Alex Payne is a writer based in Portland, Oregon.

since 2001, has served as his online home.


My friends and coworkers have endured my unending complaints about the iPhone ever since the App Store-enabled 2.0 firmware landed. Now, you can too. Hooray for blogs.


The 1.0 iPhone was the best phone I’ve ever owned. It was simple but powerful and utterly reliable. It worked so well that it was difficult to have much of a conversation about it when it was still a conversation piece. “Yup, love it, works great, buy one.”

The 2.0 iPhone, conversely, is not the best phone I’ve ever owned. It’s maybe third- or fourth-best; doesn’t really matter. What matters is that I don’t trust the thing anymore. Once you lose trust, all the beauty falls away. (That’s a life lesson, kids; it applies to more than phones.)

Before the iPhone launched, I thought I wanted native third-party applications. I thought that web applications weren’t enough. Now that I have native third-party applications on the iPhone, I regret ever wanting them. For some web applications like Instapaper that have put out iPhone apps, I’ve actually gone back to the web versions because I like things that, y’know, work.

The Suck

I’m gonna put ’em on the table. There hasn’t been an app released yet that improves my iPhone experience. Sure, there are a bunch that would improve my iPhone experience if they worked reliably, but they don’t. With one baffling exception.

Games. Enigmo looks beautiful and works flawlessly on the iPhone. It’s doing all sorts of 3D and physics simulations and environmental audio and I think maybe my taxes in the background. So what the shit is going on with applications that display a few rows of text and LET’S NOT GET CRAZY HERE an image or two?

The answer, as I understand it, is that the text view class that Apple provides to developers is feature-crippled. This necessitates hacks and abuses of WebKit views, which in turn results in the molasses-slow user experience that most iPhone applications inflict. Couple that with whatever bugs and leaks abound in firmware 2.0 and my iPhone feels like I’m operating it through a tub of vaseline most of the time. The only thing it does quickly anymore is crash.

A couple of longtime Apple developers have more informed commentary on this topic than I do. Mike Ash has some user-side horror stories, and thinks Apple is setting a gloomy standard with its treatment of iPhone developers and the roadmap one can extrapolate from there. Michael Tsai gets the importance of trust, and enumerates Apple’s, uh, miscommunications about the iPhone as a platform.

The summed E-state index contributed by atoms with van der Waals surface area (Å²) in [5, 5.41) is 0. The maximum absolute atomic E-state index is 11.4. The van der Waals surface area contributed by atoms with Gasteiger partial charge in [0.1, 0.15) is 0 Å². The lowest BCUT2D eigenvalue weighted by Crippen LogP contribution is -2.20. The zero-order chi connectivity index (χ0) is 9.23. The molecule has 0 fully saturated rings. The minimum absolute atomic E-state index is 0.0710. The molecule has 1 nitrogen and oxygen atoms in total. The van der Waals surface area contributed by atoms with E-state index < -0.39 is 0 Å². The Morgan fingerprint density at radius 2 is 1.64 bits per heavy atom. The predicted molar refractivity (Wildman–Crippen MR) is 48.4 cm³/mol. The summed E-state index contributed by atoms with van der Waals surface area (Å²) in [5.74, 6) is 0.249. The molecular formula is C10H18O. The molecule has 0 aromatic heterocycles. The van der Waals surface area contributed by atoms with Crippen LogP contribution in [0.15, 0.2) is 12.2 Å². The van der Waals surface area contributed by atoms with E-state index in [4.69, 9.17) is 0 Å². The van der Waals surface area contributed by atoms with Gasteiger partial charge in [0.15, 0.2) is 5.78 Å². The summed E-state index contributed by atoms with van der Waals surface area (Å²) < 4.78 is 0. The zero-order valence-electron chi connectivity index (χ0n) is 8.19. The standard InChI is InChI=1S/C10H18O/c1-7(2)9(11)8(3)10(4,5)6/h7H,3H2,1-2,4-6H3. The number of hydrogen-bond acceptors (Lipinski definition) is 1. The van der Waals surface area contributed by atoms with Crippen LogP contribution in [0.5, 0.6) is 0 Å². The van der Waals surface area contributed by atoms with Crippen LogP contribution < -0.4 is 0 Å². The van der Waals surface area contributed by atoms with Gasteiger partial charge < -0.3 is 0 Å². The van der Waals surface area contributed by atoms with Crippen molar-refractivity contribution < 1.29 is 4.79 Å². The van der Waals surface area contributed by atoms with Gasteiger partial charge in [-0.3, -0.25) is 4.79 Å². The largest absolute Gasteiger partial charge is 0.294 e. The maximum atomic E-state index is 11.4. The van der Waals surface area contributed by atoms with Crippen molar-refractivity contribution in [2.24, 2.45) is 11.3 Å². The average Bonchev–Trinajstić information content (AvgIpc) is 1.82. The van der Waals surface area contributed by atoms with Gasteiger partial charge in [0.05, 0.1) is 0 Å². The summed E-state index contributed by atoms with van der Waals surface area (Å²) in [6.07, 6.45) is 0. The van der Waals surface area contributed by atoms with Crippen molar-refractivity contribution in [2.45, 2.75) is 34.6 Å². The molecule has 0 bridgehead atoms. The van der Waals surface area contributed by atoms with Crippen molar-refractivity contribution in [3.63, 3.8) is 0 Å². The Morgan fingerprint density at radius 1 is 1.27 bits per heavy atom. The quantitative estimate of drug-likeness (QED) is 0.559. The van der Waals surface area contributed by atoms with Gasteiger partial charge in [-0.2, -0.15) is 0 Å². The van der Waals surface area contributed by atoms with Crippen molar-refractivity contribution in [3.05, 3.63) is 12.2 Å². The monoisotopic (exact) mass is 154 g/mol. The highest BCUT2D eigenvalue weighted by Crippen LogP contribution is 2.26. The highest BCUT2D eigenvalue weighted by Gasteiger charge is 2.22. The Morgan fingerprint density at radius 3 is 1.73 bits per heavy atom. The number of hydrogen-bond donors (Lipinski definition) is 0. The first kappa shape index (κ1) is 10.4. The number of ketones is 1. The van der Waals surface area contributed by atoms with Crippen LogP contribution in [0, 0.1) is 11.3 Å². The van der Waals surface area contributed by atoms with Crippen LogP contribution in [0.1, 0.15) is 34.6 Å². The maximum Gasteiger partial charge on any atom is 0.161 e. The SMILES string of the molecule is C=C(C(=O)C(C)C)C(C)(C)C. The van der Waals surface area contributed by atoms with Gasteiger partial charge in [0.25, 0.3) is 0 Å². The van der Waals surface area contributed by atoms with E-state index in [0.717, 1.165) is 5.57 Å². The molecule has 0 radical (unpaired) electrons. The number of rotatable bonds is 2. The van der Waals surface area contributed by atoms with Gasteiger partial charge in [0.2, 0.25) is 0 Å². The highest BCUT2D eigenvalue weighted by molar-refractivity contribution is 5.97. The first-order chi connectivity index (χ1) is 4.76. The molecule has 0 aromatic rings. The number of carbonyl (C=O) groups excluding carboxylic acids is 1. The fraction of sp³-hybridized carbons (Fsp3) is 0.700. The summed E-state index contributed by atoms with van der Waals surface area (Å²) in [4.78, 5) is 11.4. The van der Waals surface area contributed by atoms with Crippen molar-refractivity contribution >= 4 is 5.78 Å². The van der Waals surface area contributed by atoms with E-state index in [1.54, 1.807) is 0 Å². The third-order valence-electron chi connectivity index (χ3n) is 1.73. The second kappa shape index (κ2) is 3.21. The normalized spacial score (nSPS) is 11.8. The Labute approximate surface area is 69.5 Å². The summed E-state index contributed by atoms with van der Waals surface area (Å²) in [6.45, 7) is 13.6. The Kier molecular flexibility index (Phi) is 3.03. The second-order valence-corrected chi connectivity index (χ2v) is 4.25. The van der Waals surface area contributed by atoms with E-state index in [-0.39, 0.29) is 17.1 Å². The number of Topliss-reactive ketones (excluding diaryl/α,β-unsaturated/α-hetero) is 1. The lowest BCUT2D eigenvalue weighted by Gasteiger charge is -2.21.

I feel the same dismay about the iPhone as I did about my Mac last October. At that time, the main thing that kept me from moving away from Apple was hardware alternatives (there still aren’t any I’m aware of). In the mobile space, there aren’t good alternatives to the iPhone hardware- or software-wise.

I’ve boned up Android. It’s a nice platform. The primary selling point to developers is through-and-through openness. You can swap out anything on that bad boy. There’s no centralized App Store, but I’m willing to bet that the App Store will be a market efficiency bottleneck, long-term. Point is, Android is neat (in a vacuum, under glass). Might even ship this year.

Unfortunately, Android doesn’t seem to be going so well. Third-party developers are pissed that Google is cherry-picking who gets platform updates, which makes the openness story more of a fairy tale. Rumor around the Bay Area tech community is that key Android team members have split over Google’s mishandling of the project.

Best I can tell, Android is the stand-out contender for the iPhone’s future-of-mobile title. Is there an emoticon that expresses nervous tugging at one’s collar?


Like Ash says, “I’m going to keep using this thing. Despite all the flaws, it’s still a useful device to have[.]” There isn’t an alternative, and I don’t particularly want to go back to a phone that would provide less functionality and require me to carry other devices (music player, navigation system).

The more I work with technology, the more love/hate my relationship with technology becomes. I’m to the point that I don’t want to look at a computer come the weekend. If my mobile works the way it should, I shouldn’t need to. I should be able to trust the device I carry with me all the time. But I don’t trust iPhone 2.0. It takes me farther away from how I want technology to fit into my life.

And that’s why I complain about it so goddamn much.

Computing Simplicity, Minimalism, and Trust

On Hipsters